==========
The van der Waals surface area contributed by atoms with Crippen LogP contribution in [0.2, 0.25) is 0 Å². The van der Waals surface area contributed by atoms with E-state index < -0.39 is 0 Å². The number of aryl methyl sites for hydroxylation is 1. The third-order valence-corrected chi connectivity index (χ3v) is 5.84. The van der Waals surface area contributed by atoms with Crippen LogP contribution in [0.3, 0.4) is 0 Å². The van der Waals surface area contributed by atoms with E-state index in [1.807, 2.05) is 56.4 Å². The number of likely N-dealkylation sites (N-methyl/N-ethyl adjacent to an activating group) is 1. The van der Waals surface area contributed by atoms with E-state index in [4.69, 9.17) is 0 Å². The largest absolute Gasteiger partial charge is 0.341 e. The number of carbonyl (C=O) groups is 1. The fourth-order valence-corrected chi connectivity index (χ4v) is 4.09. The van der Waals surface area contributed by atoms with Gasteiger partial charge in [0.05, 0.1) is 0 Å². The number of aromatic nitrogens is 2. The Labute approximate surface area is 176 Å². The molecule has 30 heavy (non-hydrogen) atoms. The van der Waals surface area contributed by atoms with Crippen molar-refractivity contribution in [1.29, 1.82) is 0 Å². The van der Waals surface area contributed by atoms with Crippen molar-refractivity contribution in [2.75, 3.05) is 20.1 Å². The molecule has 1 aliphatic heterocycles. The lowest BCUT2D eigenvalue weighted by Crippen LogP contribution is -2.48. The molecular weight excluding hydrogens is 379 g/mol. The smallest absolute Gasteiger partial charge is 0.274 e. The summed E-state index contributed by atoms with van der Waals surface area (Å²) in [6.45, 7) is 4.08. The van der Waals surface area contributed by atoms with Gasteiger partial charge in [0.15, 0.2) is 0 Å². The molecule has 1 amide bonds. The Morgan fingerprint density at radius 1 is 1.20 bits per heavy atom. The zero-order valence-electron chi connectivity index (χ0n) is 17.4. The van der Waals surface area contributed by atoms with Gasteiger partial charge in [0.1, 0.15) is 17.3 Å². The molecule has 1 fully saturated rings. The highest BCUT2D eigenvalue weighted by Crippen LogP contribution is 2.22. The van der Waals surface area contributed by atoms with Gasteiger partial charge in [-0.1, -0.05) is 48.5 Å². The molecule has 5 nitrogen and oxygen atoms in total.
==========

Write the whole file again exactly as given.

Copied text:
The van der Waals surface area contributed by atoms with Crippen LogP contribution in [0.2, 0.25) is 0 Å². The van der Waals surface area contributed by atoms with E-state index < -0.39 is 0 Å². The number of aryl methyl sites for hydroxylation is 1. The third-order valence-corrected chi connectivity index (χ3v) is 5.84. The van der Waals surface area contributed by atoms with Crippen LogP contribution in [0.3, 0.4) is 0 Å². The van der Waals surface area contributed by atoms with E-state index in [1.807, 2.05) is 56.4 Å². The number of likely N-dealkylation sites (N-methyl/N-ethyl adjacent to an activating group) is 1. The van der Waals surface area contributed by atoms with E-state index in [4.69, 9.17) is 0 Å². The largest absolute Gasteiger partial charge is 0.341 e. The number of carbonyl (C=O) groups is 1. The fourth-order valence-corrected chi connectivity index (χ4v) is 4.09. The van der Waals surface area contributed by atoms with Gasteiger partial charge in [0.05, 0.1) is 0 Å². The number of aromatic nitrogens is 2. The Labute approximate surface area is 176 Å². The molecule has 30 heavy (non-hydrogen) atoms. The van der Waals surface area contributed by atoms with Crippen molar-refractivity contribution in [1.29, 1.82) is 0 Å². The van der Waals surface area contributed by atoms with Crippen molar-refractivity contribution in [2.75, 3.05) is 20.1 Å². The molecule has 1 aliphatic heterocycles. The lowest BCUT2D eigenvalue weighted by Crippen LogP contribution is -2.48. The molecular weight excluding hydrogens is 379 g/mol. The smallest absolute Gasteiger partial charge is 0.274 e. The summed E-state index contributed by atoms with van der Waals surface area (Å²) in [6.45, 7) is 4.08. The van der Waals surface area contributed by atoms with Gasteiger partial charge in [0.15, 0.2) is 0 Å². The molecule has 1 amide bonds. The Morgan fingerprint density at radius 1 is 1.20 bits per heavy atom. The zero-order valence-electron chi connectivity index (χ0n) is 17.4. The van der Waals surface area contributed by atoms with Gasteiger partial charge in [0.1, 0.15) is 17.3 Å². The molecule has 1 fully saturated rings. The highest BCUT2D eigenvalue weighted by Crippen LogP contribution is 2.22. The van der Waals surface area contributed by atoms with Gasteiger partial charge in [-0.1, -0.05) is 48.5 Å². The molecule has 5 nitrogen and oxygen atoms in total.